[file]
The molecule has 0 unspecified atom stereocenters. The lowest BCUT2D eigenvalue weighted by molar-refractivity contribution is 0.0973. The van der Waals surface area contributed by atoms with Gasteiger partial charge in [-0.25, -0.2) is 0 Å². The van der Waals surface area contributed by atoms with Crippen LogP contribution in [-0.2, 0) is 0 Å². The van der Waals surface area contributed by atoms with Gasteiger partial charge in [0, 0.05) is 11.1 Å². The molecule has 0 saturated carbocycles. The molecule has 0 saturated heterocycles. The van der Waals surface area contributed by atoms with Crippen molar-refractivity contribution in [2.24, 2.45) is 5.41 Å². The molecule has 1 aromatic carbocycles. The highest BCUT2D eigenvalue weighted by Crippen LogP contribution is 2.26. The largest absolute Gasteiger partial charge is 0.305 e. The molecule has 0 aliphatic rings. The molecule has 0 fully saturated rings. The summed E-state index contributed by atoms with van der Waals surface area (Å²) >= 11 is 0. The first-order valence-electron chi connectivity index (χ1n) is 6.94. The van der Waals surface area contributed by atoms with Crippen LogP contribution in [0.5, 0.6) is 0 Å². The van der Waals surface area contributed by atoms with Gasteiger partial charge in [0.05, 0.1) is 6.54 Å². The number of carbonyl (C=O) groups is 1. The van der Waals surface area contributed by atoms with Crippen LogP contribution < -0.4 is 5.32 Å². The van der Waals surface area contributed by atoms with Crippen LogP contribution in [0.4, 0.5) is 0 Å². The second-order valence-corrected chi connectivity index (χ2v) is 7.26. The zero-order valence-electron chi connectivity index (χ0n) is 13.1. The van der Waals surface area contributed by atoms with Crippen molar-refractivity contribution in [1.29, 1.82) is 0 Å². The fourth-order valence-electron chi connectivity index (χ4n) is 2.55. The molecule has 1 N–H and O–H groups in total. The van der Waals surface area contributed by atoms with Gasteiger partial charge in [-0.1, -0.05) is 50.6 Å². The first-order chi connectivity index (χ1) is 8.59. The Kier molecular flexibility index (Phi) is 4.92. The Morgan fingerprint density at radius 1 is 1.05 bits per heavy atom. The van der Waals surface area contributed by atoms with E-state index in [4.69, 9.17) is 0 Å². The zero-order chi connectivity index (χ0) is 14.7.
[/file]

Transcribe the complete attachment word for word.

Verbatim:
The molecule has 0 unspecified atom stereocenters. The lowest BCUT2D eigenvalue weighted by molar-refractivity contribution is 0.0973. The van der Waals surface area contributed by atoms with Gasteiger partial charge in [-0.25, -0.2) is 0 Å². The van der Waals surface area contributed by atoms with Crippen LogP contribution in [-0.2, 0) is 0 Å². The van der Waals surface area contributed by atoms with Gasteiger partial charge in [0, 0.05) is 11.1 Å². The molecule has 0 saturated carbocycles. The molecule has 0 saturated heterocycles. The van der Waals surface area contributed by atoms with Crippen molar-refractivity contribution in [2.24, 2.45) is 5.41 Å². The molecule has 1 aromatic carbocycles. The highest BCUT2D eigenvalue weighted by Crippen LogP contribution is 2.26. The largest absolute Gasteiger partial charge is 0.305 e. The molecule has 0 aliphatic rings. The molecule has 0 fully saturated rings. The summed E-state index contributed by atoms with van der Waals surface area (Å²) >= 11 is 0. The first-order valence-electron chi connectivity index (χ1n) is 6.94. The van der Waals surface area contributed by atoms with Crippen LogP contribution in [0.5, 0.6) is 0 Å². The van der Waals surface area contributed by atoms with Gasteiger partial charge in [0.05, 0.1) is 6.54 Å². The number of carbonyl (C=O) groups is 1. The van der Waals surface area contributed by atoms with Crippen LogP contribution < -0.4 is 5.32 Å². The van der Waals surface area contributed by atoms with Crippen LogP contribution in [0.4, 0.5) is 0 Å². The second-order valence-corrected chi connectivity index (χ2v) is 7.26. The zero-order valence-electron chi connectivity index (χ0n) is 13.1. The van der Waals surface area contributed by atoms with Crippen molar-refractivity contribution in [1.29, 1.82) is 0 Å². The fourth-order valence-electron chi connectivity index (χ4n) is 2.55. The molecule has 1 N–H and O–H groups in total. The van der Waals surface area contributed by atoms with Gasteiger partial charge in [-0.1, -0.05) is 50.6 Å². The first-order chi connectivity index (χ1) is 8.59. The Kier molecular flexibility index (Phi) is 4.92. The Morgan fingerprint density at radius 1 is 1.05 bits per heavy atom. The van der Waals surface area contributed by atoms with E-state index in [4.69, 9.17) is 0 Å². The zero-order chi connectivity index (χ0) is 14.7.